Selling your home can be a challenge but if there isn’t pressure to sell, you can wait for the ideal offer and price you want. Take into consideration your career, family, school, any medical concerns or financial pressures.
• What will a new home offer me?
• Does the house need any repair?
• Do I have enough equity?
• See family more often or less
• Priorities or interests have changed
• Want a fresh start or a change
• Empty nest
• Change in relationship
• Death in the family
• Home is too small
• Made a mistake
• The neighborhood has changed
• Moving up in the world
• Deferred maintenance
• Cash in equity
• New job or promotion
• A job transfer or relocation
It’s a good idea to carefully evaluate your finances and how much leverage you have before you jump into listing your home. Some of this you may have on hand and the rest you can collect as you go through the process.
• Original sales contract for your house
• Property survey
• Certificate of occupancy
• Mortgage and financing documents
• Tax records: real estate, school, etc.
• A professional appraisal from home purchase
• Homeowners’ insurance documentation
• Home inspections report
• Receipts for improvements, upgrades, etc.
• Maintenance & repair records
• Manuals and warranty information
• HOA Documentation (if applicable)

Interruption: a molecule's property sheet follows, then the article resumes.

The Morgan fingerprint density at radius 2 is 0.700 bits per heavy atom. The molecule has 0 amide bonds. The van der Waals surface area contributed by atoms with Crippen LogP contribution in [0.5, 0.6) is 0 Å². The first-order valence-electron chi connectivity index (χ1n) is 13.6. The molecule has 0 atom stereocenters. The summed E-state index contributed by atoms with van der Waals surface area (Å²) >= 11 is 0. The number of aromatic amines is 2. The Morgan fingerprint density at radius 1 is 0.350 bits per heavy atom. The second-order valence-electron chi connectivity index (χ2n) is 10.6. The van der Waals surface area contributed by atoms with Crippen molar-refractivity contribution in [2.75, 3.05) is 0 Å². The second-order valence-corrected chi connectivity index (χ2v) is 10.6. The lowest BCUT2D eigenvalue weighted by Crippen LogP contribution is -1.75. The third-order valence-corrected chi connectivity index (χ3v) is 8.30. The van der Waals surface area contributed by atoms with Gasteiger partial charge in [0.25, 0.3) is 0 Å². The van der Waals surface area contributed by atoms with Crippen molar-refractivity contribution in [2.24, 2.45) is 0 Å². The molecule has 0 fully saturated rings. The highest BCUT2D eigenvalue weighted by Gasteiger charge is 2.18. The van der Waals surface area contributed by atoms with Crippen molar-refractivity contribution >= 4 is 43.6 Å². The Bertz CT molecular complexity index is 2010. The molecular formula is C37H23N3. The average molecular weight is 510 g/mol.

• Builder contract (if applicable)
One is to simply hire a professional appraiser, who will examine all the data on recent nearby sales and factors in your home’s size, features, age, condition, location and other traits to provide an unbiased estimate.
Another way is to ask a real estate agent for a comparative market analysis (CMA), which is a detailed report on recently sold homes in your neighborhood. The information in a CMA will help guide you to a competitive asking price. If you’re willing to put in a little time and do the research yourself, you can conduct your comparative market analysis.
Once you have an estimate, review your most recent mortgage statement for the balance on your home loan and subtract that amount from what you think your house is worth. If your home is worth approximately $265,000 and you owe $135,000 to your mortgage lender, you have $130,000 of equity.
DETERMINE NET EQUITY
Your next step is to figure out your net equity, which is your total equity minus the expenses you expect to pay as you move through the selling process.